45-year old Jerry Rodríguez, a resident of Nebraska, has had a tough life. He faced an almost-terminal heart attack when he was 34 and was diagnosed with congestive heart failure and atrial fibrillation. To make matters worse, his health conditions were so irregular, he couldn’t hold a steady job. By 2012, though he had a dingy studio apartment rented on his name, he pretty much lived in different emergency departments. That year, he visited the ED 17 times and was admitted to the hospital 14 times.
This is just a story of one of the many high-risk patients, the frequent fliers in the US. It’s not just healthcare; every field has them. In fact, these are the real users of the system. These frequent fliers are a major part of the 5% who consume the 50% of the healthcare costs. How do we manage the rising costs in this emerging value-based era, and not leave the high-risk patients behind?
Emergency departments: the new haven
Much of the rising healthcare costs can be traced back to unnecessary emergency department visits. According to a study, the US healthcare spent a little over $47 million on ED visits, and this was way back in 2010. Now that the number of ED visits in the US has risen to 136.3 million every year, this cost is bound to increase!
Often, frequent fliers among high-risk patients come into the emergency department as if it’s their second home. Although frequent fliers account for only 8% of all ED patients, they represent up to 28% of all ED visits. Some of them may have a serious chronic condition like a heart problem or cancer, and for them, the ED may be the best facility to provide them with urgent care. For some, ED is the only reliable source of healthcare since they lack access to a primary care physician, or other facilities may be too expensive.
Besides, the issue here is not irregular visits. The traditional emergency department is designed to provide urgent care. Patients are assessed, the appropriate treatment is decided, and ultimately, the patient is either admitted or released. EDs are particularly not designed to provide patients coordinated care. The lack of a designated PCP and hardly coordinated care are only some aspects of a larger problem.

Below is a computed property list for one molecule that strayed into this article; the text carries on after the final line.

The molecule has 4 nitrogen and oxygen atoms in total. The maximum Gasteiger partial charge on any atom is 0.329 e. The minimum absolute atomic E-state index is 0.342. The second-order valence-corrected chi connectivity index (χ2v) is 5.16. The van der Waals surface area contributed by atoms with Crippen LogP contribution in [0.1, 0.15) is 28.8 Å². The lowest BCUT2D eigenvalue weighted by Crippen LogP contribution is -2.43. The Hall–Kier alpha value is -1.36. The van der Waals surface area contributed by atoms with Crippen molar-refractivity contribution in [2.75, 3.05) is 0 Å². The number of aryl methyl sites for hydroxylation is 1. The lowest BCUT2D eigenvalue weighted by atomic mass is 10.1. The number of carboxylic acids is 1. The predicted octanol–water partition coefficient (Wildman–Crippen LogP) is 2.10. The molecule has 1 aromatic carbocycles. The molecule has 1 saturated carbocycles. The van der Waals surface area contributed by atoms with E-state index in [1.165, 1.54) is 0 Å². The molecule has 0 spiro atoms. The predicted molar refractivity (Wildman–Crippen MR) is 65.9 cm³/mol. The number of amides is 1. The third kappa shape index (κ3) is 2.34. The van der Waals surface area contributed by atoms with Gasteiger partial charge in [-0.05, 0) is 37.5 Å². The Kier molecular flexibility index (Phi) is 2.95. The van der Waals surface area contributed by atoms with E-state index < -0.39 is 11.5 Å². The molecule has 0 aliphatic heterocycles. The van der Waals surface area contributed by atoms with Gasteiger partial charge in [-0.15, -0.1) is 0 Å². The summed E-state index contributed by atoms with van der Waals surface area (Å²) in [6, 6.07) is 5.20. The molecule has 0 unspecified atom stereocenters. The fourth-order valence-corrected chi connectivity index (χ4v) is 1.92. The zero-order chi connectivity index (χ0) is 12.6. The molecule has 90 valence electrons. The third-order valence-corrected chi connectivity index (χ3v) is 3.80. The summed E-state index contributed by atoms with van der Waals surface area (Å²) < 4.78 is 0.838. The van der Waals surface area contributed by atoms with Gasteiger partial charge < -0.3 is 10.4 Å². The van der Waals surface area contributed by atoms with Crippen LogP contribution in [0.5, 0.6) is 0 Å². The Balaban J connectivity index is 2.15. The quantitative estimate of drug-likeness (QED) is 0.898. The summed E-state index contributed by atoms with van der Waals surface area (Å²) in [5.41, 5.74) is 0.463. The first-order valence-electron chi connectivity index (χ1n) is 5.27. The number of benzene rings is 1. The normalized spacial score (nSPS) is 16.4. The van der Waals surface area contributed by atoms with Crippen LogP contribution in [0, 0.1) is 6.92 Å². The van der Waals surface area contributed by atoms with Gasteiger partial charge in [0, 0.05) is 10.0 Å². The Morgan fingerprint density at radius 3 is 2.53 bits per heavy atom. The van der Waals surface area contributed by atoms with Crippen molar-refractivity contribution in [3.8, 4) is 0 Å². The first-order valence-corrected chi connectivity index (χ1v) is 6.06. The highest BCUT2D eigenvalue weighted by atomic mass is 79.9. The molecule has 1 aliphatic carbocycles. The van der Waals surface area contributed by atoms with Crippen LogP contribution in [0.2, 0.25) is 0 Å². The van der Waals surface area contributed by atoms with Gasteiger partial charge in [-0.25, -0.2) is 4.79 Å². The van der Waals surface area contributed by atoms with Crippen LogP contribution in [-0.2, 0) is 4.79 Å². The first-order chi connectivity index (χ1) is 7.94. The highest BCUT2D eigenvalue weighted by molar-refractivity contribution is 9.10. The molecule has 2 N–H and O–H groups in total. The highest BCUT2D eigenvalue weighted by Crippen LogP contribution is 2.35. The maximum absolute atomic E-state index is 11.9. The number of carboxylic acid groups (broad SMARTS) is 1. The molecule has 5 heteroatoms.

Perhaps the reason is no insurance?
There is a widespread belief that emergency departments are flooded with uninsured patients for non-urgent health needs. While that is understandable, it’s not entirely true. The uninsured population is only a small subset of the overall frequent fliers.
Research suggests that uninsured population are not more likely to visit the ED than the insured. The uninsured are responsible for about 14% of total ED visits and about 12% of the overall ED expenditures. In fact, a significant percentage of the frequent fliers are the chronically ill and the Medicaid patients. The reason behind this hike is, again, the lack of access to primary care and unfortunately, the lack of knowledge of where to seek proper care.
From ‘frequent-fliers’ to ‘super-utilizers’
In all honesty, ‘frequent fliers’ are often assumed to be the problem patients- the ones labeled as ‘drug-seekers’ and ‘treatment resistant.’ Frankly, I believe they are a reflection of our ability to manage high-risk patients and address their needs. It’s not necessarily an issue with the patient. The mere image of these patients being ‘frequent fliers’ encourages disrespectfulness and plague good diagnostic judgment- the outcomes of both cases being placing the patient at the risk of a poor outcome, especially when the treatment could be interpersonally sensitive.
Recently, the term ‘frequent fliers’ is starting to be replaced by a more proactive ‘super-utilizers.’ This term gives a sense of well-intentioned shortlisting that automatically lets providers understand that a particular patient is a high-risk one, and requires a deeper examination of utilization. If we take behavior healthcare technology in consideration, bringing the term ‘super-utilizers’ could limit stigmas and negative outcomes.
Fixing healthcare’s super-utilizers
Yes, replacing the term alone won’t work. The strategy has to be focused on optimizing the highest utilizers and costliest patients. Here are some steps that healthcare organizations can take to fix the issue with high-risk patients:
The road ahead
Reducing ED visits to 0, or cutting down readmission to 0%, or making sure no one seeks urgent care too often is not a plausible goal. The goal is much larger than optimizing utilization metrics or reducing the cost of care. The goal to ensure that patients who come in, either for a regular visit or an emergency visit, are going to stay healthy- or at least, are on the path to recovery.
Super-utilizers are nothing but a group of patients who need extra attention, the high-need, high-risk patients, and it’s the responsibility of every healthcare professional to connect with them, encourage them to adopt a healthy living, and lead them to a better tomorrow. And if one ACO can work on this strategy to cut down their ED utilization by 6.65% and reduce their readmission rates by 7.14%, so can you!
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